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Cercospora Leaf Spot Management Decisions: Uses of a Correlation Between Rainfall and Disease Severity to Evaluate the Virginia Leaf Spot Advisory. C. S. Johnson, Former graduate research assistant, Department of Plant Pathology, North Carolina State University, Raleigh 27695-7616; P. M. Phipps(2), and M. K. Beute(3). (2)Associate professor of Plant Pathology, Tidewater Research and Continuing Education Center, Suffolk, VA 23437; (3)Professor, Department of Plant Pathology, North Carolina State University, Raleigh 27695-7616. Phytopathology 76:860-863. Accepted for publication 2 December 1985. Copyright 1986 The American Phytopathological Society. DOI: 10.1094/Phyto-76-860.

Classes of a variable (MINRAIN) consisting of the number of days with rainfall ≥0.254 cm from June through September over the period 1978-1983 were correlated with areas under disease progress curves (AUDPCs) for Cercospora leaf spot of peanut. A regression model was used (Y= - 7,813.81 + 5,191 (logc MINRAIN) (R2=0.83) to describe the relationship between AUDPC and MINRAIN. This model was used with precipitation data from the period 1933-1983 to estimate a cumulative probability distribution function for peanut leaf spot severity. Probabilities of disease conditions similar to those observed during 1980-1983 were estimated from the probability distribution function and used to weigh annual fungicide test results averaged over similar disease conditions. These weighted average results were then summed for each treatment to predict and compare expected long-term economic returns using the Virginia peanut leaf spot advisory system with those obtained using peanut leaf spot fungicides on the standard 14-day schedule. Predicted use of the advisory system or the 14-day schedule resulted in average increases in expected net return of 16.5 and 8.2%, respectively, compared with the unsprayed control. Use of the advisory system vs. the 14-day schedule resulted in an average increase in expected net return of $174.36/ha.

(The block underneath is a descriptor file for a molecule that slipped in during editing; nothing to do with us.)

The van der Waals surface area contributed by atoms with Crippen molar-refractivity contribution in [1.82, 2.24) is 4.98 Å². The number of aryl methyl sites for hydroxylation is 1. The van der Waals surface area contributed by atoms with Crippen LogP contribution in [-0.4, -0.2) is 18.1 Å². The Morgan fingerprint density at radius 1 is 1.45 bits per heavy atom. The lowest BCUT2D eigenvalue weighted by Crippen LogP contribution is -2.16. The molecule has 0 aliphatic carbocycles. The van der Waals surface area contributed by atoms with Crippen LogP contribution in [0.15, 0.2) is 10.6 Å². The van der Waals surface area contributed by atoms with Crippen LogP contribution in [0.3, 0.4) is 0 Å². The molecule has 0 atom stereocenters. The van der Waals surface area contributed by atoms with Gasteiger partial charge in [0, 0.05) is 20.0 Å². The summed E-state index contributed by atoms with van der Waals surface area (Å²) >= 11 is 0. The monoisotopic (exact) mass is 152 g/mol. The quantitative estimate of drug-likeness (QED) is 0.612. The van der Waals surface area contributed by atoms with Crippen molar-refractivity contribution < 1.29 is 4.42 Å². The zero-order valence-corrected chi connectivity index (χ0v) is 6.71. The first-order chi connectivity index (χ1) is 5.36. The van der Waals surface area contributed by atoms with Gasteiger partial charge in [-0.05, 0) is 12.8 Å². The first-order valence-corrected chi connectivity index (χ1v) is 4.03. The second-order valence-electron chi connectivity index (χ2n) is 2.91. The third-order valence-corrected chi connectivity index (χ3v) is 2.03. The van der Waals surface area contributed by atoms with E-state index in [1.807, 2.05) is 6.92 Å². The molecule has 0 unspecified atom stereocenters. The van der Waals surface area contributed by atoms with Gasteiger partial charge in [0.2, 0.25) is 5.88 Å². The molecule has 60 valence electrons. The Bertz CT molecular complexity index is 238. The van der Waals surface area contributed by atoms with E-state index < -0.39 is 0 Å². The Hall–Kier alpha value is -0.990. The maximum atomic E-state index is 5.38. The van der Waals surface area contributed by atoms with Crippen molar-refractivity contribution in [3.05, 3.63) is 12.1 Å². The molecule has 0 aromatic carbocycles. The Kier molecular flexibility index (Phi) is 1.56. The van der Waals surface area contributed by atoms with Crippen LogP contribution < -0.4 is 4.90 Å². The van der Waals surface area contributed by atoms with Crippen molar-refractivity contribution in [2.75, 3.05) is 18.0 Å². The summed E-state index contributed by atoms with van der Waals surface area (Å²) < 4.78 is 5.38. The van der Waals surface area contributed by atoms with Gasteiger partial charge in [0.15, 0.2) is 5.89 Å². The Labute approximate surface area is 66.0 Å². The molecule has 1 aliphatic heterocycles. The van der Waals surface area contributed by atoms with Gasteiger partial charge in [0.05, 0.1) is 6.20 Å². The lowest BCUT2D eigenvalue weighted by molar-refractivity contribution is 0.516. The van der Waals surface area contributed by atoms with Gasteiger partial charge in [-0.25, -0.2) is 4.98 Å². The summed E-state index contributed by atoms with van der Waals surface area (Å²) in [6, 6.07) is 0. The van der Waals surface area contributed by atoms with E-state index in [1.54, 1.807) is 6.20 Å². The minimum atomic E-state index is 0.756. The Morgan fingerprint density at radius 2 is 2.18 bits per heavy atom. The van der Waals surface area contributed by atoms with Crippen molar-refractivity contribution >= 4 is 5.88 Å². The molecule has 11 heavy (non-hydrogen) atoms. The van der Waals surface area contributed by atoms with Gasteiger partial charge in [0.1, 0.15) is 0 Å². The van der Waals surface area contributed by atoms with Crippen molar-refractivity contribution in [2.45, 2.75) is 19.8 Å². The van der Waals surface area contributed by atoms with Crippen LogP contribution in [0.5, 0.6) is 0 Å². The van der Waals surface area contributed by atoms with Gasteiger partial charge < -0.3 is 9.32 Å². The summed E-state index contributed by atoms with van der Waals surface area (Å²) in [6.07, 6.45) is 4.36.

Additional keywords: Cercospora arachidicola, Cercosporidium personatum, decision theory, disease forecast models, disease management, epidemiology.